Businesses with shrinking customer bases usually move heaven and earth to stop the hemorrhaging. But the media are so self-absorbed they think the problem is with their audience, not with them. Instead of news editors imposing more discipline on themselves and reporters, instead of editorial page editors recalibrating the shrieks that they substitute for op-eds, audience shrinkage has had the opposite effect. The wider audiences have been abandoned and the few constraints that existed as late as 2004 are gone. Conservatives sense something wrong in the media, but haven't really formulated either the disease or the cure. Michael Barone calls it an effort to delegitimize the administration. I think it's a disease called Bush Derangement Syndrome.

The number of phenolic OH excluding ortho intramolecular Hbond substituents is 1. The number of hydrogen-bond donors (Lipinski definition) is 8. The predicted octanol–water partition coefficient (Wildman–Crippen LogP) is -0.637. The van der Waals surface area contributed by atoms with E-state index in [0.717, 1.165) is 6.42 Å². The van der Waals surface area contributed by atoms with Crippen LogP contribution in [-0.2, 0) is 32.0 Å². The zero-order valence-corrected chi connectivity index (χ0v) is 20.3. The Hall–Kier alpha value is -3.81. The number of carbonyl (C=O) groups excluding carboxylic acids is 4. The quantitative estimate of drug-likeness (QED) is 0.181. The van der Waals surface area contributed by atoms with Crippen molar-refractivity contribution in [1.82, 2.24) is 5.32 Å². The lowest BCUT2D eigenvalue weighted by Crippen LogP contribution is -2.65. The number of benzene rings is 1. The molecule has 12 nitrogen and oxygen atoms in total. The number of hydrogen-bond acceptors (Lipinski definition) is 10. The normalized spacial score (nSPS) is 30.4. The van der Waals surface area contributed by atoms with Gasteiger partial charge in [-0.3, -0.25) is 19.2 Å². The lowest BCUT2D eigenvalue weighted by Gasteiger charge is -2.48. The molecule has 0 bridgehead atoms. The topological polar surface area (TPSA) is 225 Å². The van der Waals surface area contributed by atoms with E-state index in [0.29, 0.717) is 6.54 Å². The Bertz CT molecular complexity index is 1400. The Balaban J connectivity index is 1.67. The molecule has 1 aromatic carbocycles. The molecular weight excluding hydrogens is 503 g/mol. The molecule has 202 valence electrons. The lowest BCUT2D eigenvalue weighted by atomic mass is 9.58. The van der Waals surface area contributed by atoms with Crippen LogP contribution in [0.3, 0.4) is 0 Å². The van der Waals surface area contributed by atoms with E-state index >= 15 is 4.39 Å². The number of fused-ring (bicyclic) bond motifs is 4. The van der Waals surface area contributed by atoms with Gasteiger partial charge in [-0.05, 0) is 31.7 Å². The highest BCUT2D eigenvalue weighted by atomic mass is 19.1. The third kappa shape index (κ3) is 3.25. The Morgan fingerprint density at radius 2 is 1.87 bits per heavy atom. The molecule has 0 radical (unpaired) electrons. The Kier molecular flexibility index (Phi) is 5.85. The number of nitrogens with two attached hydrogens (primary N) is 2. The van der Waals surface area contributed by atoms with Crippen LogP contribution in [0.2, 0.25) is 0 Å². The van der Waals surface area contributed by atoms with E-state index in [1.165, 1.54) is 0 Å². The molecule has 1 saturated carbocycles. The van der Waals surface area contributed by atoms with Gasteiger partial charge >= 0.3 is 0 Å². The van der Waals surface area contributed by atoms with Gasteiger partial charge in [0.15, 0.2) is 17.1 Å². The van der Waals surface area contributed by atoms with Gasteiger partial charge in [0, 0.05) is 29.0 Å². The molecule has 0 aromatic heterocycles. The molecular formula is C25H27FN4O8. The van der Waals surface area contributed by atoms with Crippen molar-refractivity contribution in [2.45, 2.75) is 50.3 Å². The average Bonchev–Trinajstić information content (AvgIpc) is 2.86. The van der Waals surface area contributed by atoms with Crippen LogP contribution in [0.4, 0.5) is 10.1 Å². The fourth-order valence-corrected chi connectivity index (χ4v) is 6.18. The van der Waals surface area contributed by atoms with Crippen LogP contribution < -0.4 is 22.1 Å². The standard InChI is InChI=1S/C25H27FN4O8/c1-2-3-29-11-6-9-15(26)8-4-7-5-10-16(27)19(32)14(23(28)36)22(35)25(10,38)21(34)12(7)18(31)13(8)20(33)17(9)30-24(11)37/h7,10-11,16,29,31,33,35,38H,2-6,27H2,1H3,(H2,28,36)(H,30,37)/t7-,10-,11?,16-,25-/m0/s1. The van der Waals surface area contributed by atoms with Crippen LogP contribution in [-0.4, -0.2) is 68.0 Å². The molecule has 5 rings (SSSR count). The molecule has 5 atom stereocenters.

On July 16th, the Washington Post's lead editorial spoke to all the world's conflicts by, as usual, displaying its disgust with the Bush administration. It wrote, "But in the press of cascading crises, it is crucial that the administration not lose focus on the two wars it started and has yet to win." It started? The WaPo news editors as well as the editorial page, suffering a terminal case of BDS, have reached an Orwellian state of grace. In WaPo Newspeak, George W. Bush has replaced Usama bin Laden and the "Mission Accomplished" banner on the USS Lincoln has replaced the fallen Twin Towers as the reason we are at war.